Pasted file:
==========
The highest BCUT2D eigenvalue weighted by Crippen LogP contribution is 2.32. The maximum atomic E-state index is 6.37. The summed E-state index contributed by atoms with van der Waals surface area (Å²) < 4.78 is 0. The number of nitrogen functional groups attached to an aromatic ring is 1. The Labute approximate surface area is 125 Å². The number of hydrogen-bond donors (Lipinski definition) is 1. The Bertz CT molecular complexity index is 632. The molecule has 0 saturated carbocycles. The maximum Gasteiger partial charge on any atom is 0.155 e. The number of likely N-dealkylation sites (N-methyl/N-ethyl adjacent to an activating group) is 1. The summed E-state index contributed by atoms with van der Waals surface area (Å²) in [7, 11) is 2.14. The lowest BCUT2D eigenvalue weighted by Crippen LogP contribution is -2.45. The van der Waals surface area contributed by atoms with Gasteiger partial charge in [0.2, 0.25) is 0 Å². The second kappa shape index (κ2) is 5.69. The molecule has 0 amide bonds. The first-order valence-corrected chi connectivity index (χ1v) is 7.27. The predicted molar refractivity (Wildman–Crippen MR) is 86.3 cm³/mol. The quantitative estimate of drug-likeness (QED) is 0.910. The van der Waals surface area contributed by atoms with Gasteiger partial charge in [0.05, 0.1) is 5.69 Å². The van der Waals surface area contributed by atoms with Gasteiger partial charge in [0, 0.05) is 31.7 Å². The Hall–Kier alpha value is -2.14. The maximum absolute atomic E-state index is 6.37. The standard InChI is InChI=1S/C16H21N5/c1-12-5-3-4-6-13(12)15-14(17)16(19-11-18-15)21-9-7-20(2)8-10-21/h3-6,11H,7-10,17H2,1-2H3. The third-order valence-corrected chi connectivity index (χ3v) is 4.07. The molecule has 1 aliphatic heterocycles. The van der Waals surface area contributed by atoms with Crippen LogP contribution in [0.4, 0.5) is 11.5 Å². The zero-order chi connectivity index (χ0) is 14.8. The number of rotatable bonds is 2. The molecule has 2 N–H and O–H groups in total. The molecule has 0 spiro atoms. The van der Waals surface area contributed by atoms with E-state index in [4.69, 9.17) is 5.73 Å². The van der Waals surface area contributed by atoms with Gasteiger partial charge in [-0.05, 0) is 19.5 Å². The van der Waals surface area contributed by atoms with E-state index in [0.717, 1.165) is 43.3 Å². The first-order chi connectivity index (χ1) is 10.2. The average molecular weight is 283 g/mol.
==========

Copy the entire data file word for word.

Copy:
The highest BCUT2D eigenvalue weighted by Crippen LogP contribution is 2.32. The maximum atomic E-state index is 6.37. The summed E-state index contributed by atoms with van der Waals surface area (Å²) < 4.78 is 0. The number of nitrogen functional groups attached to an aromatic ring is 1. The Labute approximate surface area is 125 Å². The number of hydrogen-bond donors (Lipinski definition) is 1. The Bertz CT molecular complexity index is 632. The molecule has 0 saturated carbocycles. The maximum Gasteiger partial charge on any atom is 0.155 e. The number of likely N-dealkylation sites (N-methyl/N-ethyl adjacent to an activating group) is 1. The summed E-state index contributed by atoms with van der Waals surface area (Å²) in [7, 11) is 2.14. The lowest BCUT2D eigenvalue weighted by Crippen LogP contribution is -2.45. The van der Waals surface area contributed by atoms with Gasteiger partial charge in [0.2, 0.25) is 0 Å². The second kappa shape index (κ2) is 5.69. The molecule has 0 amide bonds. The first-order valence-corrected chi connectivity index (χ1v) is 7.27. The predicted molar refractivity (Wildman–Crippen MR) is 86.3 cm³/mol. The quantitative estimate of drug-likeness (QED) is 0.910. The van der Waals surface area contributed by atoms with Gasteiger partial charge in [0.05, 0.1) is 5.69 Å². The van der Waals surface area contributed by atoms with Gasteiger partial charge in [0, 0.05) is 31.7 Å². The Hall–Kier alpha value is -2.14. The maximum absolute atomic E-state index is 6.37. The standard InChI is InChI=1S/C16H21N5/c1-12-5-3-4-6-13(12)15-14(17)16(19-11-18-15)21-9-7-20(2)8-10-21/h3-6,11H,7-10,17H2,1-2H3. The third-order valence-corrected chi connectivity index (χ3v) is 4.07. The molecule has 1 aliphatic heterocycles. The van der Waals surface area contributed by atoms with Crippen LogP contribution in [0.4, 0.5) is 11.5 Å². The zero-order chi connectivity index (χ0) is 14.8. The number of rotatable bonds is 2. The molecule has 2 N–H and O–H groups in total. The molecule has 0 spiro atoms. The van der Waals surface area contributed by atoms with E-state index in [4.69, 9.17) is 5.73 Å². The van der Waals surface area contributed by atoms with Gasteiger partial charge in [-0.05, 0) is 19.5 Å². The van der Waals surface area contributed by atoms with E-state index in [0.717, 1.165) is 43.3 Å². The first-order chi connectivity index (χ1) is 10.2. The average molecular weight is 283 g/mol.